|Publication number||US5885403 A|
|Application number||US 08/716,564|
|Publication date||Mar 23, 1999|
|Filing date||Sep 18, 1996|
|Priority date||Jul 10, 1996|
|Publication number||08716564, 716564, US 5885403 A, US 5885403A, US-A-5885403, US5885403 A, US5885403A|
|Original Assignee||Vanguard Semiconductor Corporation|
|Export Citation||BiBTeX, EndNote, RefMan|
|Patent Citations (4), Referenced by (10), Classifications (9), Legal Events (4)|
|External Links: USPTO, USPTO Assignment, Espacenet|
1. Field of the Invention
The invention relates in general to a system for cleaning and etching wafers, and more particularly to a system for cleaning and etching, that does not need to clamp wafers frequently and saves space.
2. Description of the Related Art
Wet etching is the earliest etching technique that has been used. It removes thin film that is not covered by photoresist, using the chemical reaction between the thin film and a chemical solution. It has the benefits of simplicity and high throughput.
A conventional wet etching process is shown in FIG. 1. It uses a loader 1, a plurality of process tanks, quick drain clean tanks, a dryer 8, and an unloader 9. The quick drain clean tanks here are QDR (quick down rinse) tanks. First, wafers are loaded by the loader 1 and clamped by a robot, and then sequentially soaked in and taken out from the process tanks and quick drain clean tanks in order to perform chemical reactions with chemical solutions. For example, wafers are put into a hydrogen fluoric acid (FF) tank 2. After a predetermined period, these wafers are taken out from tank 2 and put into QDR tank 3 to be washed by deionized water (DI water) to remove residual chemical solution. Then wafers are taken out from tank 3 and put into another process tank 4 with a chemical solution such as a mixture of sulfuric acid and hydrogen peroxide (SPM) or mixture of hydrochloric acid and hydrogen peroxide (HPM). If the chemical solution contains fluorine, it must be stored in a tank made of materials that resist strong acid and corrosion, such as polytetrafluorethylene. If the chemical solution does not contain fluorine, it can be stored in a tank made of conventional materials, such as quartz. As shown in FIG. 1, after being processed through HF tank 2, QDR tank 3, SPM tank 4, QDR tank 5, HPM tank 6 and QDR tank 7, the wafers are dried by a dryer 8, and then moved out to the next process stage by an unloader 9.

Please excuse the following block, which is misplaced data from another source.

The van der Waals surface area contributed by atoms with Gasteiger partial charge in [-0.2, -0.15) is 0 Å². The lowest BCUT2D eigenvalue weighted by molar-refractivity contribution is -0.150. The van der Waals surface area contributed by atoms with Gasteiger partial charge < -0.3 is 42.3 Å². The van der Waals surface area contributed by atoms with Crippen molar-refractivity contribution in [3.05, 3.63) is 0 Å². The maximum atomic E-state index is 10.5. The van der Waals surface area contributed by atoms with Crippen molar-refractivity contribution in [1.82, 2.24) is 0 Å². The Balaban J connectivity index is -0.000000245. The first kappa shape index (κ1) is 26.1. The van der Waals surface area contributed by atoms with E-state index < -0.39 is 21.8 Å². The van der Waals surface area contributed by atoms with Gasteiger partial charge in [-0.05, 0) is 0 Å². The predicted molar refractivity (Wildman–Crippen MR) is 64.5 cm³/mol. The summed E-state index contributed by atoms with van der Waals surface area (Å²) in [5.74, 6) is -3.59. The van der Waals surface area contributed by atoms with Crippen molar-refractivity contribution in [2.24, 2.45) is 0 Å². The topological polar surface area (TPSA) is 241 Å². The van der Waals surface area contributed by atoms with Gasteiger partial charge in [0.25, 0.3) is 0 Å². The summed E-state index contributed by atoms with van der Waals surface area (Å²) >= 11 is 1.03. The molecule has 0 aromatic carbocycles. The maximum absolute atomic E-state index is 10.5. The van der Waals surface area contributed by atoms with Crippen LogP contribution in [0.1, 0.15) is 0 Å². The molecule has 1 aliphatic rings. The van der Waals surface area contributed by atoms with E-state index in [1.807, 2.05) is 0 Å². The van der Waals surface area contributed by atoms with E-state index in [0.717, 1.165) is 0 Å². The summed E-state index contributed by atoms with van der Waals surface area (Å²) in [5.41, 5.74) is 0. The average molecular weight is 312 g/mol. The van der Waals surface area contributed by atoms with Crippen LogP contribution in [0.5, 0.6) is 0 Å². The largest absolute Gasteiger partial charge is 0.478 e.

There are some deficiencies in the conventional wet etch process. For example, it requires many tanks, which take up considerable space. Moreover, too many wafer movement steps result in chuck miss, e.g. dropping of wafers, and induces formation of particles on the wafers. These deficiencies lead to defects and increased cost.
It is therefore an object of the invention to provide a system for cleaning and etching wafers, that uses a few buffer tanks to complete the cleaning and etching process.
Another object of the invention is to provide a system for cleaning and etching wafers, that does not need to clamp wafers frequently.